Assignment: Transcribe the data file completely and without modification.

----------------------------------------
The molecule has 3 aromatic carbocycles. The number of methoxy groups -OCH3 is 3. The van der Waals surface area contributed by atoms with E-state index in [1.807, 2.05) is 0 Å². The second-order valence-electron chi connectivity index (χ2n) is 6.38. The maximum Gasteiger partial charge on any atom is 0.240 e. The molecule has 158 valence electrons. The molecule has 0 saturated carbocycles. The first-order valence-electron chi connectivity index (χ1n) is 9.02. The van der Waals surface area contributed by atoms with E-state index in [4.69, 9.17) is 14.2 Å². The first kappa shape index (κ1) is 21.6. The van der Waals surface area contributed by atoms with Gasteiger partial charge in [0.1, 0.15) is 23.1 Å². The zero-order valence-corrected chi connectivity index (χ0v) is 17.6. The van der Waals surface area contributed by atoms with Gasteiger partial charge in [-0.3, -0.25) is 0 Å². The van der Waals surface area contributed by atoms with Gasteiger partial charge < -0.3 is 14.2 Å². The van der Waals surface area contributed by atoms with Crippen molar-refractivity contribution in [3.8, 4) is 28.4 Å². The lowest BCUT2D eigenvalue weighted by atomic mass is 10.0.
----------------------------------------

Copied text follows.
The molecule has 3 aromatic carbocycles. The number of methoxy groups -OCH3 is 3. The van der Waals surface area contributed by atoms with E-state index in [1.807, 2.05) is 0 Å². The second-order valence-electron chi connectivity index (χ2n) is 6.38. The maximum Gasteiger partial charge on any atom is 0.240 e. The molecule has 158 valence electrons. The molecule has 0 saturated carbocycles. The first-order valence-electron chi connectivity index (χ1n) is 9.02. The van der Waals surface area contributed by atoms with E-state index in [4.69, 9.17) is 14.2 Å². The first kappa shape index (κ1) is 21.6. The van der Waals surface area contributed by atoms with Gasteiger partial charge in [0.1, 0.15) is 23.1 Å². The zero-order valence-corrected chi connectivity index (χ0v) is 17.6. The van der Waals surface area contributed by atoms with Gasteiger partial charge in [-0.3, -0.25) is 0 Å². The van der Waals surface area contributed by atoms with Gasteiger partial charge < -0.3 is 14.2 Å². The van der Waals surface area contributed by atoms with Crippen molar-refractivity contribution in [3.8, 4) is 28.4 Å². The lowest BCUT2D eigenvalue weighted by atomic mass is 10.0.